Founder's Philosophy - History - McDonogh School

Founder's Philosophy

John McDonogh, a Baltimore-born merchant and philanthropist, was born in 1779. He moved to New Orleans in 1800, just before his 21st birthday and built his fortune as a merchant and a trader. McDonogh was known for his piety and frugality, financial and otherwise, derived from his Presbyterian beliefs. He was a hard worker, a bold leader, and a constant thinker, and his unrelenting devotion to work made him appear aloof from strangers and even close friends. These ideals and visions guided his action in his personal and business life, and he expressed his philosophy at age 24 in his Rules For Guidance in My Life in 1804.

Twelve years before his death in 1850, he thoroughly expressed his plans in a handwritten will. Aside from a small amount meant for his sister, John McDonogh left half of his estate to Baltimore and half to New Orleans. His dream was for students to learn in a disciplined environment under his philosophies of hard work, frugality, and compassion.

Because a public school system already existed in Baltimore, the mayor and City Council used the funds to solely endow the farm school for poor boys of good character. In 1872, a tract of 835 acres was purchased for $85,000 for the school's establishment.

Since 1873, the McDonogh community has lived by the words of its founder, John McDonogh, who sought to leave the world a better place. The notion of doing the greatest possible amount of good is inculcated in McDonogh students of all ages. Through community involvement, students learn to broaden their sight, give to those less fortunate, and discover the joy in making a difference.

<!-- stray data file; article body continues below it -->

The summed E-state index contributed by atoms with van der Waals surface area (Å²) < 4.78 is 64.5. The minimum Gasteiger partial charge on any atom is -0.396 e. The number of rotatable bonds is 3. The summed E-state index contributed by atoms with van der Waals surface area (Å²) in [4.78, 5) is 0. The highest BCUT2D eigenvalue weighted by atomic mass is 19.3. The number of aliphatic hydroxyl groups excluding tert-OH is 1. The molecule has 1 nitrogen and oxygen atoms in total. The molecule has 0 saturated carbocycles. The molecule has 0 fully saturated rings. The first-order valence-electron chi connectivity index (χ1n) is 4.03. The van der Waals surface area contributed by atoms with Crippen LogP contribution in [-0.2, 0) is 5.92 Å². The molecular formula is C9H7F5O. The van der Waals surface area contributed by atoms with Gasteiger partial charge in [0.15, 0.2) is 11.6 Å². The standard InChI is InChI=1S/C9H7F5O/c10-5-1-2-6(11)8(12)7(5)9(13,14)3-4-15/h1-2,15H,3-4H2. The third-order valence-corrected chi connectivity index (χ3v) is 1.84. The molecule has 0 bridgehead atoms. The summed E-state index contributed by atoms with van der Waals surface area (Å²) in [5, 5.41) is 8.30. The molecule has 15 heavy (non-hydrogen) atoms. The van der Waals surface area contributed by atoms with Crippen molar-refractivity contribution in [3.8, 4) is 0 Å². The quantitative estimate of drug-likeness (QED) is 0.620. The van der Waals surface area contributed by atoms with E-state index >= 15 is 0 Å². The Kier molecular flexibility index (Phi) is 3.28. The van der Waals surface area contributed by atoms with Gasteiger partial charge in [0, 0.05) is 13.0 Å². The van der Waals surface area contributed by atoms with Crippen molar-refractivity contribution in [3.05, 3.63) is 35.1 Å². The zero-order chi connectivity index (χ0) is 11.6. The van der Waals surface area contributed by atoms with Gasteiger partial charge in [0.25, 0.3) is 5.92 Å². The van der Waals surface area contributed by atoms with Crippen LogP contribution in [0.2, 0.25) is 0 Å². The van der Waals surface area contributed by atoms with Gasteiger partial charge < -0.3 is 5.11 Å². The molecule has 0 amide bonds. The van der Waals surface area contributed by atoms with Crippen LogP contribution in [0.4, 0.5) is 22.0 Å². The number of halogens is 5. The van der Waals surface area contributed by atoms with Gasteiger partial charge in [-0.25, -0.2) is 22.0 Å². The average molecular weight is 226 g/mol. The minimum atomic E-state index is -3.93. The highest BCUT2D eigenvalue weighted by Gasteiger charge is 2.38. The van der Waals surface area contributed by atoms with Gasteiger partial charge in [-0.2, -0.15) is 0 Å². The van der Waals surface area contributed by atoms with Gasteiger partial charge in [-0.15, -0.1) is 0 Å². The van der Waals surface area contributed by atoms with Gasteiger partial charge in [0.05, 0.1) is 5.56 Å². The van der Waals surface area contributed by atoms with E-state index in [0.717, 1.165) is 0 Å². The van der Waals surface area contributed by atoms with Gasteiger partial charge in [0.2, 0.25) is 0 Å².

John McDonogh's Rules for Living

  • The first and great study of your life should be to tend by all means in your power to the honor and glory of the Divine Creator.
  • Remember always that labor is one of the conditions of our existence.
  • Time is gold; throw not one minute away, but place each one to account.
  • Do unto men as you would be done by.
  • Never put off till tomorrow what you can do today.
  • Never bid another do what you can do yourself.
  • Never covet what is not your own.
  • Never think any matter so trivial as not to deserve notice.
  • Never give out that which does not come in.
  • Never spend but to produce.
  • Let the greatest order regulate the transactions of your life.
  • Study in your course of life to do the greatest possible amount of good.
  • Deprive yourself of nothing necessary to your comfort, but live in an honorable simplicity and frugality.
  • The conclusion of which I have arrived is that without temperance there is not health; without virtue, no order; without religion, no happiness; and the sum of our being is to live wisely, soberly and righteously.